From Friday, May 30 through Sunday, June 1, the newly formed theatre group presents the final weekend of its first production, Monsters of the Sea (III): endofplay/7, at Space 55 in downtown Phoenix. The play acts as the third installment in writer Chris Danowski's "Monsters of the Sea" series, and the first in the series to be presented in a public venue. Sound strange?


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Young Frankenstein Is Proportionally Large at Peoria's Arizona Broadway Theatre

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courtesy of Arizona Broadway Theatre
From left, Kurtis W. Overby and Adam Vargas put on some Raaarh in Young Frankenstein.
The setup: You may remember a massive hit musical, The Producers, that was based on a Mel Brooks film that, by the time this century turned, not really all that many people remembered. You might not realize that Brooks wrote all the songs for that show, not just "Springtime for Hitler" (which was in the original fake musical in the original movie). He's very musically talented!

Blazing Saddles and Young Frankenstein are probably considered Brooks' biggest hits, and I don't know whether there'll ever be a musical version of Blazing Saddles, but YF makes a nice, fun musical, and it's stomping into Arizona right now at Arizona Broadway Theatre.


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Bitch of the Baskervilles at Downtown Phoenix's Trunk Space This Weekend Only

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Heather Corner
From left, Liz Bragg and Amanda O'Halloran search desperately for a clue in Bitch of the Baskervilles, in a photo that displays vastly greater quantities of hat and lesser quantities of bosom than the real thing.
The setup: Let's set you up, first. You obviously need something to do with yourself this long weekend, based on last night's two-hour-plus karaoke rotations, and now that the chick who sang "Don't Stop Believing" has doubtless been murdered, you can get some investigative tips from Holmes and Watson at Bitch of the Baskervilles, a short new play that's here on a three-day stop on a two-city tour, i.e., get a move on.

A Toronto troupe called Socratic Theatre Collective has collaborated with Current Theatrics, which provided Philippines-born, Dublin-educated, Las Vegas-residing director Ruth Pe Palileo, to produce S. R. Kriger's Bitch of the Baskervilles this weekend in Phoenix and next weekend in Vegas. It's a short, gender-blended parody of the Conan Doyle story with adorable, sexy, steampunky costumes (including the first tiny deerstalkanator hat I've ever seen), some nice, goofy acting choices, and subtly self-referential jokes about literature, stage conventions, and gender [insert noun here].


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Avenue Q: We Can Tell You How to Get to It (Go to Phoenix Theatre)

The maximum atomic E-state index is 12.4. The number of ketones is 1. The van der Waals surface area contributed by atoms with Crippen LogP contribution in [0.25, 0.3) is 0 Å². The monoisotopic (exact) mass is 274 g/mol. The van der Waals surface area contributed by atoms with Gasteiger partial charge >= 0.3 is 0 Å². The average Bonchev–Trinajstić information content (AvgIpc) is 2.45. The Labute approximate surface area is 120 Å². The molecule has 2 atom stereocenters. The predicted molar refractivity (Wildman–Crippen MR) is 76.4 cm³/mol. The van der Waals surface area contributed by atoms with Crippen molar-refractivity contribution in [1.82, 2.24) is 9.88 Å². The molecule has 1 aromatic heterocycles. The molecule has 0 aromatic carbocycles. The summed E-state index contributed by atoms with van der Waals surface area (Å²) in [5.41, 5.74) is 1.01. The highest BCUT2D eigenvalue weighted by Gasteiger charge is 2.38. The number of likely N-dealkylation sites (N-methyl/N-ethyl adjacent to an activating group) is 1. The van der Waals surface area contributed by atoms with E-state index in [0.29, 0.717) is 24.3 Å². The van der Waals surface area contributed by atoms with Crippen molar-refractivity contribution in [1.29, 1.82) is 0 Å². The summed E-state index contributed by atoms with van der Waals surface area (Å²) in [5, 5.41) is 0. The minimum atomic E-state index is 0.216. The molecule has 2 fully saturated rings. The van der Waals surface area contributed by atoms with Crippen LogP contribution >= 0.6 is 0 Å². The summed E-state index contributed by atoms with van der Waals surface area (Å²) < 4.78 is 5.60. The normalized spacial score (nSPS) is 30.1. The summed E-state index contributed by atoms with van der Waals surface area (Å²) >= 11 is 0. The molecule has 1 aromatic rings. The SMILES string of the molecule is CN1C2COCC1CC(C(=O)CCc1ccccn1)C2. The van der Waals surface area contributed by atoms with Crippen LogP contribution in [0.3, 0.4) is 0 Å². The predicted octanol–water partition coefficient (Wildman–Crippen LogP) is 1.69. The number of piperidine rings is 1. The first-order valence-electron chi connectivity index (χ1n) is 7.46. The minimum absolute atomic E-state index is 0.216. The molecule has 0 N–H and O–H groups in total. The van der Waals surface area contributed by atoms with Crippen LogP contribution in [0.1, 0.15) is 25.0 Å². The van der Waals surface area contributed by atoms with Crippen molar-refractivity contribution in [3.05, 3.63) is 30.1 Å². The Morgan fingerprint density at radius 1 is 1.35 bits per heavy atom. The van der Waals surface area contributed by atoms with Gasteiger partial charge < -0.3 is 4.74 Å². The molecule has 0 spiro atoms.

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courtesy of Phoenix Theatre
Colin Ross (right) and two unseen puppeteer/actors operate part of the ensemble of Avenue Q during the number "Purpose."
The setup: Avenue Q, a sort of adults-only musical parody of Sesame Street that exists and functions, nevertheless, completely independently of the kids' show, opened in 2003 and won a cluster of Tonys. One would think its songs and subject matter, apparently quite topical at the time, would feel dated and stale by now, but happily for the show (maybe not so happily for the prospects of people like its 22-year-old characters), it works as well as ever.


Phoenix Theatre
's current production, a revival of its 2011 staging, still has two more weekends to run and, surprisingly, a lot of you have never seen Avenue Q and you need to remedy that immediately.

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Booking The Book of Mormon, or Do Population Demographics Have Anything to Do with This Tour Taking Three or Four Years to Get Here?

Categories: Theater

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Joan Marcus
The first North American tour cast of The Book of Mormon, making the world a better place sometime last year
Innocent questions that arise naturally, especially in the minds of people of all types who live in areas with a nice, large, healthy proportion of residents who are members of the Church of Jesus Christ of Latter-Day Saints, include the following:

1. Just how many Mormons live in my stomping grounds?

2. If it's a lot, does that have anything to do with why I haven't been able to see The Book of Mormon yet without taking a road trip that, for a neurotypical person, would involve at least one overnight stay or, at least, sleeping and driving in shifts? (Don't fly to L.A. or Las Vegas unless you're staying at least three days. You will spend more time getting to and from the airport than it took to drive or, if you're supa-green, to ride Amtrak or a bus.)